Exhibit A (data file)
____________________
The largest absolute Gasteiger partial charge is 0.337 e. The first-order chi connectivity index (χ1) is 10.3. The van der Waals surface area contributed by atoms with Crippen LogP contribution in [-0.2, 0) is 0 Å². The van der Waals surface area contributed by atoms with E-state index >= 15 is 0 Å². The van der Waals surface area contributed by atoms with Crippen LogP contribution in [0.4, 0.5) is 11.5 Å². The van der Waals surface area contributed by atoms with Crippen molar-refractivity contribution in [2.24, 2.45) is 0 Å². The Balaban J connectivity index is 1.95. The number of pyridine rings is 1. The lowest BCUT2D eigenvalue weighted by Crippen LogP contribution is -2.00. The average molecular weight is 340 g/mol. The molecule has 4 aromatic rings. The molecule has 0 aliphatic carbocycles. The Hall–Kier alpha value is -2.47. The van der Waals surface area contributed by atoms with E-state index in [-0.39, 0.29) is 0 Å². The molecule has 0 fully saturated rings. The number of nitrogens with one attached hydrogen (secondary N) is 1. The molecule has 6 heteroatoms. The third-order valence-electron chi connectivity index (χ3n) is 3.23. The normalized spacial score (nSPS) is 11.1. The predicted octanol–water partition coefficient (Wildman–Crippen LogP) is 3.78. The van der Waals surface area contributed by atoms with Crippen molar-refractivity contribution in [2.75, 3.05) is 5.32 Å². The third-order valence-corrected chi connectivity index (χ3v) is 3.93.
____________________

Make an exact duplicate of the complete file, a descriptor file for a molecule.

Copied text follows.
The largest absolute Gasteiger partial charge is 0.337 e. The first-order chi connectivity index (χ1) is 10.3. The van der Waals surface area contributed by atoms with Crippen LogP contribution in [-0.2, 0) is 0 Å². The van der Waals surface area contributed by atoms with E-state index >= 15 is 0 Å². The van der Waals surface area contributed by atoms with Crippen LogP contribution in [0.4, 0.5) is 11.5 Å². The van der Waals surface area contributed by atoms with Crippen molar-refractivity contribution in [2.24, 2.45) is 0 Å². The Balaban J connectivity index is 1.95. The number of pyridine rings is 1. The lowest BCUT2D eigenvalue weighted by Crippen LogP contribution is -2.00. The average molecular weight is 340 g/mol. The molecule has 4 aromatic rings. The molecule has 0 aliphatic carbocycles. The Hall–Kier alpha value is -2.47. The van der Waals surface area contributed by atoms with E-state index in [-0.39, 0.29) is 0 Å². The molecule has 0 fully saturated rings. The number of nitrogens with one attached hydrogen (secondary N) is 1. The molecule has 6 heteroatoms. The third-order valence-electron chi connectivity index (χ3n) is 3.23. The normalized spacial score (nSPS) is 11.1. The predicted octanol–water partition coefficient (Wildman–Crippen LogP) is 3.78. The van der Waals surface area contributed by atoms with Crippen molar-refractivity contribution in [2.75, 3.05) is 5.32 Å². The third-order valence-corrected chi connectivity index (χ3v) is 3.93.